The *PTEN* MAVEs [12, 13] examined 8198 variants for effects on protein abundance and examined 7657 variants for activity. The number of overlapping variants was 7639, of which 4811 had combined scores that were considered strong pathogenic evidence and 303 which were considered benign supporting evidence. Conversion of this evidence to posterior probability using prior odds of 0.1 and then to information content yielded a total information content of 893.6 bits of variant classification information added by the study for changes possible through single missense substitutions.

Four *TP53* MAVEs were combined and used to train a naÃ¯ve Bayes classifier and make predictions on 7893 variants with scores in each of the four assays [10, 15, 16]. The Bayes classifier predicted 5070 as normal and 2823 as abnormal. These were assigned weights of benign moderate and pathogenic strong evidence, respectively. Conversion of this evidence to posterior probability using prior odds of 0.1 and then to information content yielded 160.0 bits of variant classification information for changes possible through single missense substitutions.

Comparing reports that included only VUS reclassified to our method, which included all the classification information generated by several MAVEs, the reported information content increased 22-fold for the *BRCA1* assay, 85-fold for the *PTEN* assays, and 3.5-fold for the *TP53* assays. (See TableÂ 1)

### Application 2: total missense variant information content in a gene

The total missense information content of a gene can be calculated by counting the number of possible missense variants in a gene. Since each variant represents one bit of information, the total missense information content of a gene, in bits, is the number of possible missense variants. These values were 12,351; 2721; and 2571 for *BRCA1*, *PTEN*, and *TP53* respectively. The MAVEs generated 6.7%, 32.8%, and 6.2% of the total possible single-substitution variant classification information for *BRCA1*, *PTEN*, and *TP53* respectively. (Fig.Â 2)

### Application 3: quantifying the apparent information effect of a classification guideline rule change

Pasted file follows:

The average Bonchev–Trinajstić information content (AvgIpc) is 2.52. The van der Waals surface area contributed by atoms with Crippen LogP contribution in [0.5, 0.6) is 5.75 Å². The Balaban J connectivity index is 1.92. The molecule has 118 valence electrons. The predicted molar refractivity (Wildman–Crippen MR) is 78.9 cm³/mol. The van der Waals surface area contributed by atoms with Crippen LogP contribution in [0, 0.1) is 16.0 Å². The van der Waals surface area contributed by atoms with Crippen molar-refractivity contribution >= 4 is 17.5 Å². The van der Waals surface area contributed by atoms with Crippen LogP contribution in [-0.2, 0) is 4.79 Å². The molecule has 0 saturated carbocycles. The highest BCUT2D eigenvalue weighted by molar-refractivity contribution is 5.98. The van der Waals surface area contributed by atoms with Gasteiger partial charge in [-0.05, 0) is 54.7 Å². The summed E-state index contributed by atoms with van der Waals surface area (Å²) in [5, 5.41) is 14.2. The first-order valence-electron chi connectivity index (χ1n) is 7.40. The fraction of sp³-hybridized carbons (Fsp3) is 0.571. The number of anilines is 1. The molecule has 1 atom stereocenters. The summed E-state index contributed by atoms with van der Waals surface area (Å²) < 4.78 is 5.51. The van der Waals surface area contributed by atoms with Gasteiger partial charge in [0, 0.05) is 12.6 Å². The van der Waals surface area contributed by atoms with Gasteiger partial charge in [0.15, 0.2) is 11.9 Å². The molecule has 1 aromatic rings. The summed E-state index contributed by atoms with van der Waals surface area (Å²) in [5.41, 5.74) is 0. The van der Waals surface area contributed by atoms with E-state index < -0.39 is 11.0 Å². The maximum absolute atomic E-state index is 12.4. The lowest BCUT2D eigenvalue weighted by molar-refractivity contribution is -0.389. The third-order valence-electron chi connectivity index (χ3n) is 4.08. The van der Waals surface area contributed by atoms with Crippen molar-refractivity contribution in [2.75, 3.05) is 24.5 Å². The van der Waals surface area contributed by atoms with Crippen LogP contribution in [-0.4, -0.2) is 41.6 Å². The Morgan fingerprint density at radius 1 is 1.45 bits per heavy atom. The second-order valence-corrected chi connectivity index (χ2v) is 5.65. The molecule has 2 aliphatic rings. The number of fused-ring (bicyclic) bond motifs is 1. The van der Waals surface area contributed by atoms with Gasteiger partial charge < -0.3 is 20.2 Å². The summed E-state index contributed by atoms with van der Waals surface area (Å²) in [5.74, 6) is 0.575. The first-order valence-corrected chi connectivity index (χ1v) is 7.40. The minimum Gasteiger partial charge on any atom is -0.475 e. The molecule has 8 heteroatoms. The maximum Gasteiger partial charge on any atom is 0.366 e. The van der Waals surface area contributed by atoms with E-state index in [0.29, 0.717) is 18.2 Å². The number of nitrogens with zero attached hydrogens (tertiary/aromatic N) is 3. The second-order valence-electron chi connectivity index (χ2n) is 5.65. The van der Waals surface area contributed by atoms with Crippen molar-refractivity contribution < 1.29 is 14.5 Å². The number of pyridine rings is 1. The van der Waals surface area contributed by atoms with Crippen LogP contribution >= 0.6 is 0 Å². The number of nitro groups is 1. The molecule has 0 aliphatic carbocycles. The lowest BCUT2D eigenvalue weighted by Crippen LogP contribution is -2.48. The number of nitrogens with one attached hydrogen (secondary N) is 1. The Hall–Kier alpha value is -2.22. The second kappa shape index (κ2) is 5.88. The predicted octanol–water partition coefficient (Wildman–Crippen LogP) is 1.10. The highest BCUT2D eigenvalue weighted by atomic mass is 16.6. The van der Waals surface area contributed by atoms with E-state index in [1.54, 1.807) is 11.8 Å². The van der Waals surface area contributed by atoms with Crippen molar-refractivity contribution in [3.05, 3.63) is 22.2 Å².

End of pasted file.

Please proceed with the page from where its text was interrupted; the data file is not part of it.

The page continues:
For well-established functional studies the 2015 ACMG-AMP guidelines recommend using the evidence codes PS3 and BS3 indicating strong evidence for or against pathogenicity, respectively [17]. However, different levels of evidence have been proposed for MAVEs that meet stronger or weaker validation criteria [7, 18,19,20,21]. If the variant classification guidelines or strength of evidence criteria change, the changes have an effect on the apparent information for any variant that is impacted by the guideline change. For example, evidence against pathogenicity for *PTEN* MAVEs is considered supporting evidence primarily because there are very few established benign *PTEN* variants to use in validation. If the amount of validation data increases the evidence generated by the MAVE may change. This would result in an apparent change in information content for many variants. Similarly, if ACMG-AMP committees or ClinGen VCEPs decide to refine the level of evidence assigned to a specific rule, there are many variants for which the apparent information content would change. We evaluated how applying single ACMG-AMP evidence levels with different priors using the Tavtigian et al. [9] Bayesian framework would result in different levels of evidence (Fig.Â 3). This analysis illustrates how the greatest information gains always occur when the prior probability is 0.5. Differences between points on the same vertical prior line show how shifting evidence assignment will change apparent information. This also illustrates that applying benign evidence to a variant with a high prior probability results in an apparent information loss from the increase in uncertainty or increasing entropy (all points with information change below 0 as plotted on the y-axis). There is a similar result when pathogenic evidence is applied to a variant with a low prior probability.